- Make a list of characteristics of “The Red Wheelbarrow.” For example: short, enjambed lines; simple word choices; etc. Then use the first line to start an anti-imitation of the poem. Try to make your poem the exact opposite of Williams’s. Use your list of characteristics.
- Rewrite “The Red Wheelbarrow.” Use only the words in Williams’s poem, but rearrange, divide, or otherwise recycle them.
- “The Red Wheelbarrow” originally appeared in Spring and All (1923), a book of alternating poetry and prose. Write the prose you imagine this poem might have been embedded in. Then, find a copy of Spring and All and see how Williams framed the poem.
- “The Red Wheelbarrow” is almost haiku-like in its simplicity. Review the entry for haiku. How does Williams’s poem conform to and deviate from haiku? (Does it share anything, for example, with riddles?) What about Imagism? Look at other famous examples of Imagist poems, such as Ezra Pound’s “In a Station of the Metro.” Could you describe the tenets of the movement from these poems? Check your description against Amy Lowell’s “Preface to Some Imagist Poets.”
- Though spare, Williams’s poem packs in a lot of sound play. Using a different colored pencil for each, track single sounds through the poem. Does paying attention to the sound, rather than simply the poem’s image, alter your sense of it?
- Draw the poem. What is visually representable in the poem and what isn’t? That is, in a poem famous for its relationship to Imagism, what can’t be imaged?
- “The Red Wheelbarrow” might be American poetry’s best example of an anthology piece: a poem printed and reprinted in anthologies until its “original” context is forgotten. To follow up on the third writing idea above, have your students find the original “The Red Wheelbarrow.” (Or present a few pages from Spring and All to your class.) What do they notice? How does reading “The Red Wheelbarrow” in that book differ from reading the poem in an anthology (or on a website like the Poetry Foundation’s)? Ask students to think about how the context of their reading—what kind of book or website they’re reading from, what kinds of text, images, or other material are also available—affects their engagement with the poem. You might have them each find a poem on the Internet or in an anthology and take notes on how it is presented (how and where it appears in an anthology, how it is linked to on a site), and how such presentation alters their reading and in what ways/ Then, have them track down the original version. Does anything change in their understanding of the poem? Does where you read a poem change how you read it?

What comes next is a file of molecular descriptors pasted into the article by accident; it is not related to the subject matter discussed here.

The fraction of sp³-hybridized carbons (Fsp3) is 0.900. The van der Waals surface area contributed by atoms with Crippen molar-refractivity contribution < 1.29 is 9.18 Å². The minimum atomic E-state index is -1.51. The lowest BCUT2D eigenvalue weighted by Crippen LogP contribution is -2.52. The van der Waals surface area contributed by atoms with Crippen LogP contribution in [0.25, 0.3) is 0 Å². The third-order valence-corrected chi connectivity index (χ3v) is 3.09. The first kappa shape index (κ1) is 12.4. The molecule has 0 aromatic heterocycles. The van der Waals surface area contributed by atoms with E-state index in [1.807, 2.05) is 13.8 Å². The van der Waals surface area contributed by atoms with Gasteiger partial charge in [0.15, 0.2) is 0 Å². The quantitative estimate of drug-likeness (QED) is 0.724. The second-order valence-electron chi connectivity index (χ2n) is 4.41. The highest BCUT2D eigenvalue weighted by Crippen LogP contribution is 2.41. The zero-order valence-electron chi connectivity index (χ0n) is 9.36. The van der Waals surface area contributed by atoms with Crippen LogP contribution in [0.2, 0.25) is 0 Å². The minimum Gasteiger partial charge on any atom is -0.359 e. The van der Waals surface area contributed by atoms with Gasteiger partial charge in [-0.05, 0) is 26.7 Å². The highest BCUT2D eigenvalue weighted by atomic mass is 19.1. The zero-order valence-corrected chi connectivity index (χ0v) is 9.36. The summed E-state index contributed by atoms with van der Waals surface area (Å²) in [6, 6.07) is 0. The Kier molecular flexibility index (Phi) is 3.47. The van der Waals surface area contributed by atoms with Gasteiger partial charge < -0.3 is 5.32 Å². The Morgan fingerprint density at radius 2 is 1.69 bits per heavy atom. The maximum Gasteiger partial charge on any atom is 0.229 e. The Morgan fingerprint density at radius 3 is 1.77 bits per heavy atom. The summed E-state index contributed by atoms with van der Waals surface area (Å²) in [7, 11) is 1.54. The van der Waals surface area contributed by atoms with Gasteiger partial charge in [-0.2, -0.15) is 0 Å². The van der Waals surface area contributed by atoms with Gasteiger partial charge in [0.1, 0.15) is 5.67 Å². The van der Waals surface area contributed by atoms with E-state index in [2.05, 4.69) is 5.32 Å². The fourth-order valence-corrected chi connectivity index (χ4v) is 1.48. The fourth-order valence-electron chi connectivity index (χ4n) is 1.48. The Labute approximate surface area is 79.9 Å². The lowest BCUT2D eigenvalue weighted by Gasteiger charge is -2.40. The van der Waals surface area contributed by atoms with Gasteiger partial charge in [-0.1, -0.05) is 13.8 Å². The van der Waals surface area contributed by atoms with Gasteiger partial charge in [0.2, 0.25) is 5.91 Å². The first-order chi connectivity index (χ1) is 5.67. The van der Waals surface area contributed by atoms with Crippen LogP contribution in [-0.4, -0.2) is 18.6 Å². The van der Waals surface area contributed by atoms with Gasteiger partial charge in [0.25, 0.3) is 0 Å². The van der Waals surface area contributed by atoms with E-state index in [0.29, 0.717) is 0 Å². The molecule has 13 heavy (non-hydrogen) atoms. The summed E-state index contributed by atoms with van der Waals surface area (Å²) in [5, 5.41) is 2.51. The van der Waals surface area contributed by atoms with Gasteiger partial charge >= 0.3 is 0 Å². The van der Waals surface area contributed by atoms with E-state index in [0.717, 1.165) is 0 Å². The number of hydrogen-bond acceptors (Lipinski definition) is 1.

- Before your students read Craig Morgan Teicher’s discussion, close read “The Red Wheelbarrow” as a class. Try out typical questions—what depends on a red wheelbarrow? Why red? What is the poem “about”? Then have them read Morgan Teicher’s poem guide: do they see themselves at all in his descriptions of reading Williams? Discuss or have your students spend some time writing on what Williams’s most famous maxim—“No ideas but in things!”—might mean. Return to the poem as a class and consider the poem now in light of Williams’s biography (as summarized by Morgan Teicher), his vernacular poetics, experimental method, and his understanding of the relationship between things and words. Have students write their own brief “poem guide” for “The Red Wheelbarrow.” Like Morgan Teicher, have them bring in their own feelings and contexts.